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9/30/21news article

born with hearts of a champion, living with sickle cell

Article written in partnership with The Community Blood Center

Ten-year-old Dominic Jones is the little guy with a big heart on his Xenia peewee football team. His six-year-old sister Saretta is the one with the big smile through every step of her hip hop dance class. If they run short of breath and need a break, it’s a concession they’ve learned to accept as they grow and survive Sickle Cell Disease.

Their mom Lauren Jones has many reasons to celebrate her children’s courage and milestones in the fight against Sickle Cell.  A special success during this September Sickle Cell Awareness month is seeing them back in school, healthy and happy.

Sickle cell disease is the most common inherited blood disorder in the U.S. The patient’s red cells are crescent or “sickle” shaped. They block blood flow and cause painful episodes that can last for days. The disease disproportionately impacts Black and Hispanic people and is best treated with blood transfusions from donors of the same ethnic group.

Lauren is a sports performance trainer in Xenia and a former track star: Three-time 100-meter GWOC Champion, member of the Xenia High School Athletic Hall of Fame, and all-conference at the University of Dayton in both Indoor and Outdoor Atlantic-10 Championships.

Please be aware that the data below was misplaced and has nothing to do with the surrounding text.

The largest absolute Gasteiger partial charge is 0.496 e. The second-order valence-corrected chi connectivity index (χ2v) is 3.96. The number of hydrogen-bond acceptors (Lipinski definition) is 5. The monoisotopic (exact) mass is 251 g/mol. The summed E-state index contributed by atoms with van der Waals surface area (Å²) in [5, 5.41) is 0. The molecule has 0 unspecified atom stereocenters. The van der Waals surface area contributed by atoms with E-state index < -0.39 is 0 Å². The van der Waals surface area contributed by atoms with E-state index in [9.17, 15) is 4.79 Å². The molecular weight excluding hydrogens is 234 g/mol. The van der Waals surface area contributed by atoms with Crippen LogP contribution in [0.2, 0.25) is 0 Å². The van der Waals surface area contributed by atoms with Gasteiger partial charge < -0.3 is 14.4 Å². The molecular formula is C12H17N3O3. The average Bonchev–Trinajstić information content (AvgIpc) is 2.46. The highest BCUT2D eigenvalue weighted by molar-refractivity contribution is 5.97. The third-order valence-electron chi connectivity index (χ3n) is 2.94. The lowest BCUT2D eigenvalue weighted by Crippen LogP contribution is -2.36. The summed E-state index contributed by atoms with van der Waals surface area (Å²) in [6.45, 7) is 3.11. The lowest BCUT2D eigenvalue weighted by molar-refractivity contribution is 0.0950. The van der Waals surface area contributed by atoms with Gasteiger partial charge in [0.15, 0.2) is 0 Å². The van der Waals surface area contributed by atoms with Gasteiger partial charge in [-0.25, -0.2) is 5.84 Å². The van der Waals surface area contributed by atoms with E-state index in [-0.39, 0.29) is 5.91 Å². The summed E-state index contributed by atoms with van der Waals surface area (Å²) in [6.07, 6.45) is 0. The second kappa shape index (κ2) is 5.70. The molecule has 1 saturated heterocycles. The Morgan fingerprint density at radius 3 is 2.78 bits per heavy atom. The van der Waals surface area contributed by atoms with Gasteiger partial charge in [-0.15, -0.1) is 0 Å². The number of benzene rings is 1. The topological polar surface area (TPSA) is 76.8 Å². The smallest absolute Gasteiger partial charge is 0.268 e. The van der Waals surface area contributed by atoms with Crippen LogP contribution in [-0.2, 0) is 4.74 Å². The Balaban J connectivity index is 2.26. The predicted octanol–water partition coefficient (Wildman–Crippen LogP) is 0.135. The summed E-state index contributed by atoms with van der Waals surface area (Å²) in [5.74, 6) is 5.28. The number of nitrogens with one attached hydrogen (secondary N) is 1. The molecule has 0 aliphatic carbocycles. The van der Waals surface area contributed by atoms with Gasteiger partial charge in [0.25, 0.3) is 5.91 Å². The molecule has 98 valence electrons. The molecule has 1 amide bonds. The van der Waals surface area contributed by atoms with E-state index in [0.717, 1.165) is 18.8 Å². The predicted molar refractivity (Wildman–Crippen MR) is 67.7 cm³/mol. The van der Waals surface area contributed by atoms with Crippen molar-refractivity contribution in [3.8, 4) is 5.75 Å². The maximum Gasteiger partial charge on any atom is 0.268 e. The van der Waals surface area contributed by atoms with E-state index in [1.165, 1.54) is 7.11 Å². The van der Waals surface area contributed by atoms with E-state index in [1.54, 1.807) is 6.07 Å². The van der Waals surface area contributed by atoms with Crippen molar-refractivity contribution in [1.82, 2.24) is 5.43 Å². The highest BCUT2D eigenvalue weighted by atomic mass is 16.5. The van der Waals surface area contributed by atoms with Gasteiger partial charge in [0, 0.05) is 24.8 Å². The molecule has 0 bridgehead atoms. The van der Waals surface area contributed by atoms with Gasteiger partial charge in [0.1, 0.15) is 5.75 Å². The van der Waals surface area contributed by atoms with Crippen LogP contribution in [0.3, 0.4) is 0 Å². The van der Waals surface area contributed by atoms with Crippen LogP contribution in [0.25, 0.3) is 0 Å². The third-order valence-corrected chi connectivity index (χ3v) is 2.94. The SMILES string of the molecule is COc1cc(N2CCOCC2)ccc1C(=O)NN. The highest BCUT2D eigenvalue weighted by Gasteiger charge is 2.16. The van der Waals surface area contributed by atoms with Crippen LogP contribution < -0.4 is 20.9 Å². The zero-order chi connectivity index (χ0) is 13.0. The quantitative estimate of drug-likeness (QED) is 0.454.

Adding to the family pedigree, Dominic’s dad Damario Jones played football at UD.  Both parents have the Sickle Cell trait. Lauren found out while pregnant, but Dominic’s diagnosis came as a cruel surprise.

“It was difficult in the beginning,” said Lauren. “First of all, he was a preemie. It had nothing to do with Sickle Cell, but he was immune compromised because he was born so early.  We found out a few weeks later than normal, when he got home, that he had Sickle Cell. It was another big blow.”

It was just the beginning of the challenge for the young family and continued care at Dayton Children’s Hospital, a partner with Community Blood Center. “He had swollen hands and fingers,” said Lauren. He had fevers. You had to go to the ER if it was over 101 degrees. I can remember him having fevers often.

“When he was one, he had acute splenic sequestration, it’s when blood is trapped in the spleen.  That’s pretty much like a person bleeding internally and the shock they go into.  I was a young, experienced mom - I drove him to the hospital - I didn’t know. He was not very responsive.  He went limp. Barely opened his eyes. They drew blood, put the needle in, and he didn’t move. That was pretty scary.  That was the first time he ever needed a blood transfusion.”

Dominic began a regimen of monthly blood transfusions for a year, which helped shrink his swollen spleen.

At age three he began treatment with Hydroxyurea, a medication first developed as an anti-cancer drug, that makes red blood cells larger and helps them stay rounder.

“It produces more fetal hemoglobin in bone marrow, so cells aren’t sickle as much,” said Lauren. “It’s actually a small dose of chemo, so it was a little difficult to choose to do it.  When Dom started, not very many parents were choosing to do it. Since then everyone is on it.”

Dominic was age four when his sister Saretta was born.